Shakespearean Herb Garden – Growing Herbs From Shakespeare

Potted Shakespearean Herbs Indoors
(Image credit: Muenz)

Shakespeare often referenced plants and herbs in his many plays. These herbs from Shakespeare quotes are often used when constructing a Shakespearean herb garden. It's also common to add a bust of the Bard of Avon, as Shakespeare is sometimes called.

How to Make an Elizabethan Herb Garden

If you have an empty flowerbed or gardening space, you may wish to create your own Shakespearean herb garden. The Elizabethan style was formal in tone as these gardens were owned primarily by the wealthy. Symmetrical patterns using squares or rectangles were common and often contained an herbal knot garden at the center. 

The entire garden was usually surrounded by English holly, which was planted and pruned into a hedge. Stone pathways led to various areas of the garden and it was common for the nobles to sit directly on the aromatic herbs. In a time when social class dictated fashion, the Elizabethan herb garden offered a way to add a fresh scent to those hard-to-clean wool, silk and satin fabrics of the elite. 

Herbs in Shakespeare-Inspired Gardens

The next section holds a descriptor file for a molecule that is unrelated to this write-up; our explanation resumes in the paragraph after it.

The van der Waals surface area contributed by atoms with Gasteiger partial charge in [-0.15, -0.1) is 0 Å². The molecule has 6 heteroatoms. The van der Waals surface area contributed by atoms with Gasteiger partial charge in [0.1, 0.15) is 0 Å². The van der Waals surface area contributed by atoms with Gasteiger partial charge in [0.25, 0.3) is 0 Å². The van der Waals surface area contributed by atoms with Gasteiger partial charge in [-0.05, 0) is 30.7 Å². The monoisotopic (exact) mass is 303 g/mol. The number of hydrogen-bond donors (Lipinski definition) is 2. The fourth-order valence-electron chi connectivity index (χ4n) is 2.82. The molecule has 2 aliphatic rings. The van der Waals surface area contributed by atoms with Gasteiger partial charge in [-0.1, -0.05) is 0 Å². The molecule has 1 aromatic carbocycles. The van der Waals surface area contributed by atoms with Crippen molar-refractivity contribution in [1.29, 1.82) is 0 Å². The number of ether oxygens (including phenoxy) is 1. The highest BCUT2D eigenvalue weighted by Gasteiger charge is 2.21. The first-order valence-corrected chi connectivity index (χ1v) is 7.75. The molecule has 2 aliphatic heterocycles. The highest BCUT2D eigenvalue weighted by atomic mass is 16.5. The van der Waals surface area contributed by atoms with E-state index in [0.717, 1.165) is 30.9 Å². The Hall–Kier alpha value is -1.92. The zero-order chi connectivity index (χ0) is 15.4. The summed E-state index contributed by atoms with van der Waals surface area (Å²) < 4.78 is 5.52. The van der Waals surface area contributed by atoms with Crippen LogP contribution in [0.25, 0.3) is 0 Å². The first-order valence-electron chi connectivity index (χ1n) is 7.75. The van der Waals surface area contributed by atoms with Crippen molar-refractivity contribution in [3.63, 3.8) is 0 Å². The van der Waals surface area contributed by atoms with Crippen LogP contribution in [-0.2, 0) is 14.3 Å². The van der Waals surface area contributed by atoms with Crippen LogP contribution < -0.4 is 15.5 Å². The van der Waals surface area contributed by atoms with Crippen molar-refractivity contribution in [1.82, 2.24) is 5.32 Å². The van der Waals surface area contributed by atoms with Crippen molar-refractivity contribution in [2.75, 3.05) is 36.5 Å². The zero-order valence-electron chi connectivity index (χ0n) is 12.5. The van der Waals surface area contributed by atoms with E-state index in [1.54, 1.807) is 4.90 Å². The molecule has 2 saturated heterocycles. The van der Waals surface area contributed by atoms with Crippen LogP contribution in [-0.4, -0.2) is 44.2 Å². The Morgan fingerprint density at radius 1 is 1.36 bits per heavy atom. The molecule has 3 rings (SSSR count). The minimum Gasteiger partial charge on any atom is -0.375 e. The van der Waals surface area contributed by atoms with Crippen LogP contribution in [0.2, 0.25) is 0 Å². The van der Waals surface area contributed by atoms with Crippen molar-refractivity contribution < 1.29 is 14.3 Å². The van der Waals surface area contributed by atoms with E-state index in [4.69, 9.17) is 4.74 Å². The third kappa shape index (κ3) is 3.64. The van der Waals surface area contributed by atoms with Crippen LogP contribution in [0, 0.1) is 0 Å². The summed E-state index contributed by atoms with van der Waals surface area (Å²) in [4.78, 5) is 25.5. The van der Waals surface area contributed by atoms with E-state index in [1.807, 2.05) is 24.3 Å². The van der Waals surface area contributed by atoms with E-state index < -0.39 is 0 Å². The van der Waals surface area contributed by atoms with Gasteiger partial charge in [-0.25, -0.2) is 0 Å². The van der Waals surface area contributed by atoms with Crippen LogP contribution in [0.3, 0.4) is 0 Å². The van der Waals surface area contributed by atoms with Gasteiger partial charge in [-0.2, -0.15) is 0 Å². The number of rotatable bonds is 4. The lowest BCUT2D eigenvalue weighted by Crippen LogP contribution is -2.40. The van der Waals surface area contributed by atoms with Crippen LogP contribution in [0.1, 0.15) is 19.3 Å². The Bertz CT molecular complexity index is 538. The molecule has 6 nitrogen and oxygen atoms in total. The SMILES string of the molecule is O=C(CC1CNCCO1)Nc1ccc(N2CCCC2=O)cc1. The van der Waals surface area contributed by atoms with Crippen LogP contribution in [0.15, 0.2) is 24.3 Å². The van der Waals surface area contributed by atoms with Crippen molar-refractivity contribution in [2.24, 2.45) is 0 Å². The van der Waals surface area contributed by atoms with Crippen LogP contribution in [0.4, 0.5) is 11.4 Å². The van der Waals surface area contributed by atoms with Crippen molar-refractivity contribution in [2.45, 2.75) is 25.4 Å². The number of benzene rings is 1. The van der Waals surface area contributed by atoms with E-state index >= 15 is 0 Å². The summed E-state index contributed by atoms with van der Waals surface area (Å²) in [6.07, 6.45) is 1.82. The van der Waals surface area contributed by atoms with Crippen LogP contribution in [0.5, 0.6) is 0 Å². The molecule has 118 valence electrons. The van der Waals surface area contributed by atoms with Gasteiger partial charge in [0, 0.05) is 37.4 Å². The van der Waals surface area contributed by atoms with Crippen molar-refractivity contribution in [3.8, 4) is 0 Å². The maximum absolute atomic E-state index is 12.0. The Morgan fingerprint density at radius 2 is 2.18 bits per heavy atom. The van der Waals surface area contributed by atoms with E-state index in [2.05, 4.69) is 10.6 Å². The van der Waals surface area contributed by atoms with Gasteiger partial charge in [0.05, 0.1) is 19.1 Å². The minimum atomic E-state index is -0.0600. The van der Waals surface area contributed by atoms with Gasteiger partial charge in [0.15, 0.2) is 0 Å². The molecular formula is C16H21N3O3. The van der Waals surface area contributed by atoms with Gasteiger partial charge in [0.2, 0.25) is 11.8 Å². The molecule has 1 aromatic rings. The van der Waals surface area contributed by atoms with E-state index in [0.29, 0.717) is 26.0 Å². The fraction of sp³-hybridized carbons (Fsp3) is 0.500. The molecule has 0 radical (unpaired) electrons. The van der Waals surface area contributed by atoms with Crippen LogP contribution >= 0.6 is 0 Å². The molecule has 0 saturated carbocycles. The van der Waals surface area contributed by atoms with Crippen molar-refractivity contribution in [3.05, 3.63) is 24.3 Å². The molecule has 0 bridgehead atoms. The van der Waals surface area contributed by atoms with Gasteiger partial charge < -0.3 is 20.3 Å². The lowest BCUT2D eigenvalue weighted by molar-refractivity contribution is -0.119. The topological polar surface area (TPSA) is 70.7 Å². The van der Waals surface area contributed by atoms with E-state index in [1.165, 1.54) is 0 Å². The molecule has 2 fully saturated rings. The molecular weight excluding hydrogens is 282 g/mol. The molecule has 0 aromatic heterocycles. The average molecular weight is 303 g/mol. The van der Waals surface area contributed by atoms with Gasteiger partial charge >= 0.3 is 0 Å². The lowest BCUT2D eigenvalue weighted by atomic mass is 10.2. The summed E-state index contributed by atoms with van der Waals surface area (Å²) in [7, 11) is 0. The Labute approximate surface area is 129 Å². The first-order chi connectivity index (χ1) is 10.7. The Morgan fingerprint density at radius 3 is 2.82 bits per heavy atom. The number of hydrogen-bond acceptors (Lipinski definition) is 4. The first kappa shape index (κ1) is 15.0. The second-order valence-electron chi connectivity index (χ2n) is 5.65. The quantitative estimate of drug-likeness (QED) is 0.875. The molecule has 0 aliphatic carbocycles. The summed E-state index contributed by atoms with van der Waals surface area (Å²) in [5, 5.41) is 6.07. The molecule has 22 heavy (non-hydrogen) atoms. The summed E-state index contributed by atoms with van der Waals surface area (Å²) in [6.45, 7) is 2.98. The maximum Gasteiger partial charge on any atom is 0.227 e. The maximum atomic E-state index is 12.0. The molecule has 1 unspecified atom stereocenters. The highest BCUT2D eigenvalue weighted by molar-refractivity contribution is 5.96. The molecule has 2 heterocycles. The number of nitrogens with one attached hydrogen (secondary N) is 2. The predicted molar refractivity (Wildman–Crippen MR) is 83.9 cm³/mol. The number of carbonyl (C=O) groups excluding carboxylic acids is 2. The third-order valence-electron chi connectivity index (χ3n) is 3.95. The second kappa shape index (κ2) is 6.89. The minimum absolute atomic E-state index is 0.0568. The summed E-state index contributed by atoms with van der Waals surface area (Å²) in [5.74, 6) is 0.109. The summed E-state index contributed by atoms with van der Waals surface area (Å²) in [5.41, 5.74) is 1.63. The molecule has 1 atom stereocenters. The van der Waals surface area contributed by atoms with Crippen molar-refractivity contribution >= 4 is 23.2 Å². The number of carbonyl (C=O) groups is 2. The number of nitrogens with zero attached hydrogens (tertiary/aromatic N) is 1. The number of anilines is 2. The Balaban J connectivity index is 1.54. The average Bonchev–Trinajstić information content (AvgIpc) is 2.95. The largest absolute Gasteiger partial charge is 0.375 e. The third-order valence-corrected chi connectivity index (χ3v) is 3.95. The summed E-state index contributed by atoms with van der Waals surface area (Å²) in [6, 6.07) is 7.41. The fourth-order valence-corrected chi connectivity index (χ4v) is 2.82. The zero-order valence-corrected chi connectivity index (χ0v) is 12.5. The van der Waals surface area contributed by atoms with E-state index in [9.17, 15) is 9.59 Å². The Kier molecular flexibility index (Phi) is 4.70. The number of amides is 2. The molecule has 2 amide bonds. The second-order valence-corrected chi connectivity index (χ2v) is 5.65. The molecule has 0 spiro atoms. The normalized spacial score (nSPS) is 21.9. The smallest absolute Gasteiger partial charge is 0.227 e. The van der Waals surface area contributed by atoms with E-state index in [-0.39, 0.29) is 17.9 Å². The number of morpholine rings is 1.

If your Elizabethan herb garden will have a “Bard of Avon” theme, consider planting these herbs from Shakespeare plays:

In Elizabethan times, herbs and flowers had many interesting uses. Fragrant plants were used in small bouquets or nosegays to cover up foul odors. Strewing herbs were scattered over the floor for the fragrance they imparted. Some plants were believed to have magical properties. And of course, many plants were used medicinally. Here's a list of popular plants often found in an Elizabethan herb garden: 

Laura Miller

Laura Miller has been gardening all her life. Holding a degree in Biology, Nutrition, and Agriculture, Laura's area of expertise is vegetables, herbs, and all things edible. She lives in Ohio.